The Budget debuted with several significant climate change announcements which include:

  • $300 million to accelerate investment in low-carbon technology and low-emission vehicles (i.e. Green Investment Finance Fund)
  • $67 million to support government organisations with the aim to be carbon neutral by 2025
  • $344 million for major redevelopment of Scott Base in Antarctica to deliver climate change research
  • $32 million to roll out a National Pest Management Plan to protect kauri from dieback
  • To recycle future Emissions Trading Scheme revenue of $3 billion over five years to achieve more emission reductions.

Based on the combination of the above investments, this should lead to more electric vehicles on our roads in coming years.

The Budget has announced an increase in investment in infrastructure over the next five years from $42.2 billion to $57.3 billion. Some of the infrastructure initiatives include:

  • $1.3 billion further investment in a reliable and resilient rail system that supports freight and gets our cities moving (comprised of $810 million capital and $535 million operating)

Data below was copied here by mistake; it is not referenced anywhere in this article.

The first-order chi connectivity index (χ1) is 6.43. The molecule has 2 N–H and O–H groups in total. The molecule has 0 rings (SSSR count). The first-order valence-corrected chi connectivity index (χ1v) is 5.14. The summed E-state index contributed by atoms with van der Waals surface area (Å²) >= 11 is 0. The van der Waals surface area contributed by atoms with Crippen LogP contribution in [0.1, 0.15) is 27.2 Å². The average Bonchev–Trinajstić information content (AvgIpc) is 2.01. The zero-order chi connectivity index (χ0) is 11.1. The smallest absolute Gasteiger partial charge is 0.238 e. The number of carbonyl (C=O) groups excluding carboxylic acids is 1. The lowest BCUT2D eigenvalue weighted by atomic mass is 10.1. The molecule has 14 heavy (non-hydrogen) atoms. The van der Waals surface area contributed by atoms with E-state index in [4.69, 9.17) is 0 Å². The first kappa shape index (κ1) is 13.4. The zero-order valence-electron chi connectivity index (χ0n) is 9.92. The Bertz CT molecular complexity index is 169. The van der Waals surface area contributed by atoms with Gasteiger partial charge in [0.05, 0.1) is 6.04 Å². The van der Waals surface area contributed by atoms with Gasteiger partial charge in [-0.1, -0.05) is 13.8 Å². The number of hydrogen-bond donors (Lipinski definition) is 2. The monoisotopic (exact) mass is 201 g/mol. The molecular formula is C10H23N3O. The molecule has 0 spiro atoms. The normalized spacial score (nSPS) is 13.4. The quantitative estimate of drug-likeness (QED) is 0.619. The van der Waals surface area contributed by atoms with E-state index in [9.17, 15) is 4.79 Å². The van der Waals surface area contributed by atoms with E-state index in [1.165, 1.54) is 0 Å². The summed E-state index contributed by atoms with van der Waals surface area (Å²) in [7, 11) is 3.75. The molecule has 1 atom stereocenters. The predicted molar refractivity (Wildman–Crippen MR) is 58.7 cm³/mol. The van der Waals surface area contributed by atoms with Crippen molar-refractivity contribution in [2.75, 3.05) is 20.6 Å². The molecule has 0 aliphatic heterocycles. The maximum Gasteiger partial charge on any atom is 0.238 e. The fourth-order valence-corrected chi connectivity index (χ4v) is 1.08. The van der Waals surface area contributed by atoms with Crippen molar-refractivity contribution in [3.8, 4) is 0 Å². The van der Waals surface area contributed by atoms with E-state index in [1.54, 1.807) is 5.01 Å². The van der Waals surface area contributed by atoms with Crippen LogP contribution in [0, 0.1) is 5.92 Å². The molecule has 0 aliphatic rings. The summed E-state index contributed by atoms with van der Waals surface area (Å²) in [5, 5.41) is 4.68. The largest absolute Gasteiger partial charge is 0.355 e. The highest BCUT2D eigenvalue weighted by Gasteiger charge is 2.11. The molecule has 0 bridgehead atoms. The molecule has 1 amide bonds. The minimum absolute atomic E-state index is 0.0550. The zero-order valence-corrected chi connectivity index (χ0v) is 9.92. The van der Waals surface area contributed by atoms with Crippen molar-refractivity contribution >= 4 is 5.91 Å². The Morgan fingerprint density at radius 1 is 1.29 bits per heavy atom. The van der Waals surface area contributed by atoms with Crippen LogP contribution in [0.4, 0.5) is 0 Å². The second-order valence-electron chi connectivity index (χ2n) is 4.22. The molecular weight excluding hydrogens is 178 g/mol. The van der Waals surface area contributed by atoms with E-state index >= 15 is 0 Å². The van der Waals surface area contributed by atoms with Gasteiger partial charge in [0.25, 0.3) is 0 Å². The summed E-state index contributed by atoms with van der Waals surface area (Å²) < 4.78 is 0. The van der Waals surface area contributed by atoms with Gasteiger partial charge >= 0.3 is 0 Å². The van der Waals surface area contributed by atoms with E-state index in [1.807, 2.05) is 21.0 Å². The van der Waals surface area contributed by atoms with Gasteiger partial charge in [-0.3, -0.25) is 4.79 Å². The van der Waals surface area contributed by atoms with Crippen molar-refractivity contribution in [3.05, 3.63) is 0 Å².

• $700 million for District Health Board capital investment
  • $761 million capital investment for Education (i.e. school property)
  • $44 million for small business digital training and advisory.

The increase in infrastructure investment over the next five years should assist with keeping the expected unemployment rate to approximately 4%.

Conclusion

New Zealanders on benefits are set to see more money in their pockets, with the Government saying it is “righting a wrong” by giving a weekly boost of up to $55 a week, restoring “dignity and hope” to some of those on the lowest incomes.

The Finance Minister, Grant Robertson, is forecasting a significant jump in economic growth, a shrinking deficit and lower than expected levels of debt. But the effects of COVID-19 are still evident in the Budget, with the Government not expected to return to a surplus until 2027.

According to the Finance Minister, New Zealand’s economy has performed better than expected. Although the economic impact of the downturn is clearly still being felt, New Zealand’s economy is doing much better than had previously been expected by the Treasury.